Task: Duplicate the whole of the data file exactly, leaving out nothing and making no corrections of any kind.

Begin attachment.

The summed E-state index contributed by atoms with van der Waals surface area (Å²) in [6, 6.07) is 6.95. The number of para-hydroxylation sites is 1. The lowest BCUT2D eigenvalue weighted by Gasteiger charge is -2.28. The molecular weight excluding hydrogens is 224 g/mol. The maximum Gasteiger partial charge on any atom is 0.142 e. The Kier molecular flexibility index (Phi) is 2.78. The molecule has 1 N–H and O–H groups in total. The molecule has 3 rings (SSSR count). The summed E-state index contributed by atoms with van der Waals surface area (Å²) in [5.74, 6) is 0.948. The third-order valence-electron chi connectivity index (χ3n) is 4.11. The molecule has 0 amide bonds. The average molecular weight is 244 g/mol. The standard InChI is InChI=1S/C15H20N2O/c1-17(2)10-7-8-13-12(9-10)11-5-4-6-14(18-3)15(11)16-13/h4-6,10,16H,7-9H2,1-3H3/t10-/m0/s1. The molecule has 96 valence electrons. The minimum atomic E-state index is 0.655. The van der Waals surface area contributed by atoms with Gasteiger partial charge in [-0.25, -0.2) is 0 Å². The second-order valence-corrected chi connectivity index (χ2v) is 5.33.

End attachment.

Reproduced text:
The summed E-state index contributed by atoms with van der Waals surface area (Å²) in [6, 6.07) is 6.95. The number of para-hydroxylation sites is 1. The lowest BCUT2D eigenvalue weighted by Gasteiger charge is -2.28. The molecular weight excluding hydrogens is 224 g/mol. The maximum Gasteiger partial charge on any atom is 0.142 e. The Kier molecular flexibility index (Phi) is 2.78. The molecule has 1 N–H and O–H groups in total. The molecule has 3 rings (SSSR count). The summed E-state index contributed by atoms with van der Waals surface area (Å²) in [5.74, 6) is 0.948. The third-order valence-electron chi connectivity index (χ3n) is 4.11. The molecule has 0 amide bonds. The average molecular weight is 244 g/mol. The standard InChI is InChI=1S/C15H20N2O/c1-17(2)10-7-8-13-12(9-10)11-5-4-6-14(18-3)15(11)16-13/h4-6,10,16H,7-9H2,1-3H3/t10-/m0/s1. The molecule has 96 valence electrons. The minimum atomic E-state index is 0.655. The van der Waals surface area contributed by atoms with Gasteiger partial charge in [-0.25, -0.2) is 0 Å². The second-order valence-corrected chi connectivity index (χ2v) is 5.33.